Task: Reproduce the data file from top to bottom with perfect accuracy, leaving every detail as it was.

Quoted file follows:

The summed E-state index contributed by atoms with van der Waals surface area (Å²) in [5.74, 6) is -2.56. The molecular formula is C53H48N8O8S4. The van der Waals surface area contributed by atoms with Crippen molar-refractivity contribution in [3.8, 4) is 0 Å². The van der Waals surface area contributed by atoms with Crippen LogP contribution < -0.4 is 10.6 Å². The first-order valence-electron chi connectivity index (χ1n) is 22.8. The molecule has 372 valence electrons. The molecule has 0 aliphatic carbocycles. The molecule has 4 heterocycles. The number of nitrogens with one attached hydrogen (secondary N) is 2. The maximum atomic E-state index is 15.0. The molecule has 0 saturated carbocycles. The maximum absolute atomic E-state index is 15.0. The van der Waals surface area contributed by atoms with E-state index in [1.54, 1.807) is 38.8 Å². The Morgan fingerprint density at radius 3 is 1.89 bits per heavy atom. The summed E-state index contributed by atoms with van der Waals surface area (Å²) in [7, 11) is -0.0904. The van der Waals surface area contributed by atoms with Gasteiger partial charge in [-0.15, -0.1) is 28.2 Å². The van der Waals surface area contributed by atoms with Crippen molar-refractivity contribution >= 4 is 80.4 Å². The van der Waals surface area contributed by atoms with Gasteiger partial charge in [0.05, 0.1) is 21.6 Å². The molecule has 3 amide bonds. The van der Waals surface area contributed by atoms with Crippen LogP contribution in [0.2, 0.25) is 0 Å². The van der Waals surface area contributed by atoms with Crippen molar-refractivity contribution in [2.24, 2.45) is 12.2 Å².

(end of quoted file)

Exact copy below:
The summed E-state index contributed by atoms with van der Waals surface area (Å²) in [5.74, 6) is -2.56. The molecular formula is C53H48N8O8S4. The van der Waals surface area contributed by atoms with Crippen molar-refractivity contribution in [3.8, 4) is 0 Å². The van der Waals surface area contributed by atoms with Crippen LogP contribution < -0.4 is 10.6 Å². The first-order valence-electron chi connectivity index (χ1n) is 22.8. The molecule has 372 valence electrons. The molecule has 0 aliphatic carbocycles. The molecule has 4 heterocycles. The number of nitrogens with one attached hydrogen (secondary N) is 2. The maximum atomic E-state index is 15.0. The molecule has 0 saturated carbocycles. The maximum absolute atomic E-state index is 15.0. The van der Waals surface area contributed by atoms with E-state index in [1.54, 1.807) is 38.8 Å². The Morgan fingerprint density at radius 3 is 1.89 bits per heavy atom. The summed E-state index contributed by atoms with van der Waals surface area (Å²) in [7, 11) is -0.0904. The van der Waals surface area contributed by atoms with Gasteiger partial charge in [-0.15, -0.1) is 28.2 Å². The van der Waals surface area contributed by atoms with Crippen molar-refractivity contribution >= 4 is 80.4 Å². The van der Waals surface area contributed by atoms with Gasteiger partial charge in [0.05, 0.1) is 21.6 Å². The molecule has 3 amide bonds. The van der Waals surface area contributed by atoms with Crippen LogP contribution in [0.2, 0.25) is 0 Å². The van der Waals surface area contributed by atoms with Crippen molar-refractivity contribution in [2.24, 2.45) is 12.2 Å².